This will help build further understanding and support for the new agreement and will not impact our timeframes for negotiating with government as we were advised at the most recent Partnership Working Group meeting that COAG will not meet until early 2020.

There is a discussion booklet that has background information on Closing the Gap and sets out what will be talked about in the survey.

The survey will take a little bit of time to complete. It would be great if you can answer all the questions, but you can also just focus on the issues that you care about most.

To help you prepare your answers, you can look at a full copy here

The survey is open to everyone and can be accessed here:

https://www.naccho.org.au/programmes/coalition-of-peaks/have-your-say/

 

 

 

NACCHO Aboriginal Men’s #MentalHealth : ‘ Whatever you grow will save a bro’ says @DeadlyChoices Nathan Appo selected to be one of the faces for the 2019 International #Movember campaign. Please support Donate

A few months ago I was asked to travel to London to be one of the faces of the 2019 International Movember campaign.

Of course I said yes and I’m honoured and blessed to be apart of such an important cause.

If you know me you’d know I’m very passionate about mental health and educating our mob around the importance of staying mentally healthy.

Too many of my brothers are passing away from suicide, don’t be shame my brothers. We need to be there for each other & educate our people around mental health & depression

This is just another way in supporting friends and family going through depression and anxiety as we can always educate someone around us.

This year Movember is reminding us that not everyone can grow the world’s best moustache but that shouldn’t stop you because ‘Whatever you grow will save a bro’.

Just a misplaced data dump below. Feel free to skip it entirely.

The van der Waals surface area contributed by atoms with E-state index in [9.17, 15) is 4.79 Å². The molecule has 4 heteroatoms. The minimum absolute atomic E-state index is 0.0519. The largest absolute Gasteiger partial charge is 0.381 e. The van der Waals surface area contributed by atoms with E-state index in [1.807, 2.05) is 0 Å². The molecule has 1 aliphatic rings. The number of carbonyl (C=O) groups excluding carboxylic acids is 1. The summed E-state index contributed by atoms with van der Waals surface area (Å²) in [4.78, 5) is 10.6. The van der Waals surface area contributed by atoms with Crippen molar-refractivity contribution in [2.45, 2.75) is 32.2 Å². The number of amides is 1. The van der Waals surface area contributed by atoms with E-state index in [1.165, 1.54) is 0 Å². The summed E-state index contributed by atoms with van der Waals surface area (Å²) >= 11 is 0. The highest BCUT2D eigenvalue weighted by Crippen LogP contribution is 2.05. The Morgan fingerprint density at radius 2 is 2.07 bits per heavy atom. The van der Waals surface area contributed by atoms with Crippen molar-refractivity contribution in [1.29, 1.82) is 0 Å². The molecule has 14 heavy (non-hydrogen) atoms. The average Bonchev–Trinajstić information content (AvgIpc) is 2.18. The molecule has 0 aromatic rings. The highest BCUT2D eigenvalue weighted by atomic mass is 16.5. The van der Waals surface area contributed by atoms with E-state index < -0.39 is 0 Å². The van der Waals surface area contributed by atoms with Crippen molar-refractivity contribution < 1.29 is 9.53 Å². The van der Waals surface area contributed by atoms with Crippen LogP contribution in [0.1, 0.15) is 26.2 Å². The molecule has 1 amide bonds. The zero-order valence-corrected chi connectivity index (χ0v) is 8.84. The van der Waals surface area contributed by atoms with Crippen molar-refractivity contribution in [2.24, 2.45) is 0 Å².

No matter if it’s patchy, lopsided or just kind of…furry, like mine! Every Mo has the power to save 

Your donation will help Movember fund groundbreaking work in prostate cancer, testicular cancer, mental health and suicide prevention.

To donate please click on Nathan’s link 

Nathan Appo from Innisfail / Mamu / Goreng Goreng / Bundjalung /Living in Brisbane and working with Deadly Choices

Men’s health charity, Movember, has launched its 2019 campaign for its annual month of moustache-growing.

This year, the campaign’s tagline is ‘Whatever you grow will save a bro’, acknowledging the variety of shapes and styles of moustache that are grown during Movember.

UK-based creative agency, MATTA, was behind the campaign. The ad was voiced by comedian Dave Lawson, and features testicular cancer survivor Harvee Pene, prostate cancer survivor Charlie Jia and mental health advocate Nathan Appo.

” Training isn’t always about physical health and strength. ‪I exercise to stay mentally healthy, mentally fit.‬
#MovemberMotivation‪What’s your Deadly Choice?‬ Says Nathan 

To donate please click on Nathan’s link 

“It’s amazing to see so many different faces from all over the world featured in the Movember campaign this year,” Jia said.

“As well as being a lot of fun to shoot and highlighting that anyone can grow a Mo, ‘Whatever you grow will save a bro’ has put Indigenous men’s health front and centre. It also shows that background, colour and beliefs don’t matter, because prostate cancer, testicular cancer and mental health issues won’t discriminate.”

A second video released shows Pene recount his story with testicular cancer to his barber.

Movember’s chief marketing officer, Juliette Smith, said: “‘Whatever you grow will save a bro’ arose from the insight that some men want to support the charity, but feel embarrassed by their facial hair, or its perceived inadequacy.

It also nods to the fact that the landscape of male grooming has changed, where the ask for many is no longer ‘grow a moustache’ but increasingly more often ‘shave your beard’, adding another layer of vulnerability for the grower.

 ” No matter if it’s patchy, lopsided or just kind of…furry, like mine! Every Mo has the power to save lives. My father Neily Apps is the reason why I participate in Movember, it’s a chance to educate and support our fellow men ” Says Nathan Appo 

To donate please click on Nathan’s link